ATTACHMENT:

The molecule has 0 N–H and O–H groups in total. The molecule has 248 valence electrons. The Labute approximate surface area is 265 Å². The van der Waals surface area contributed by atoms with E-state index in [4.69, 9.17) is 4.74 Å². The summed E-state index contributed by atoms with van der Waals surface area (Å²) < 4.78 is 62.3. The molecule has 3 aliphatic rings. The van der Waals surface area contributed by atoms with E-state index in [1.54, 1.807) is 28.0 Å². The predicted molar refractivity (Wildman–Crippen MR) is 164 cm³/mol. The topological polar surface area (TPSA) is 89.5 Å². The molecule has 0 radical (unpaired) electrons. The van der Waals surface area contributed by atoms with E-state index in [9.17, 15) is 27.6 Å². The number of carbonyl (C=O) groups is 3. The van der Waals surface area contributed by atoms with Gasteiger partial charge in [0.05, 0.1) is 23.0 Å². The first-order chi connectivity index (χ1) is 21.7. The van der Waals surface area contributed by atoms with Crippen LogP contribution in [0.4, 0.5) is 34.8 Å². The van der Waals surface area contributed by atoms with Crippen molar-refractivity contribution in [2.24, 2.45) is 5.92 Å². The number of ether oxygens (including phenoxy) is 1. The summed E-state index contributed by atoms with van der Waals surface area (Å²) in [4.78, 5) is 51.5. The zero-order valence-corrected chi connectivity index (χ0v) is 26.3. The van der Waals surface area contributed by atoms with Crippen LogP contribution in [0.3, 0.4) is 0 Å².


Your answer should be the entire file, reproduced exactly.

The molecule has 0 N–H and O–H groups in total. The molecule has 248 valence electrons. The Labute approximate surface area is 265 Å². The van der Waals surface area contributed by atoms with E-state index in [4.69, 9.17) is 4.74 Å². The summed E-state index contributed by atoms with van der Waals surface area (Å²) < 4.78 is 62.3. The molecule has 3 aliphatic rings. The van der Waals surface area contributed by atoms with E-state index in [1.54, 1.807) is 28.0 Å². The predicted molar refractivity (Wildman–Crippen MR) is 164 cm³/mol. The topological polar surface area (TPSA) is 89.5 Å². The molecule has 0 radical (unpaired) electrons. The van der Waals surface area contributed by atoms with E-state index in [9.17, 15) is 27.6 Å². The number of carbonyl (C=O) groups is 3. The van der Waals surface area contributed by atoms with Gasteiger partial charge in [0.05, 0.1) is 23.0 Å². The first-order chi connectivity index (χ1) is 21.7. The van der Waals surface area contributed by atoms with Crippen LogP contribution in [0.4, 0.5) is 34.8 Å². The van der Waals surface area contributed by atoms with Crippen molar-refractivity contribution in [2.24, 2.45) is 5.92 Å². The number of ether oxygens (including phenoxy) is 1. The summed E-state index contributed by atoms with van der Waals surface area (Å²) in [4.78, 5) is 51.5. The zero-order valence-corrected chi connectivity index (χ0v) is 26.3. The van der Waals surface area contributed by atoms with Crippen LogP contribution in [0.3, 0.4) is 0 Å².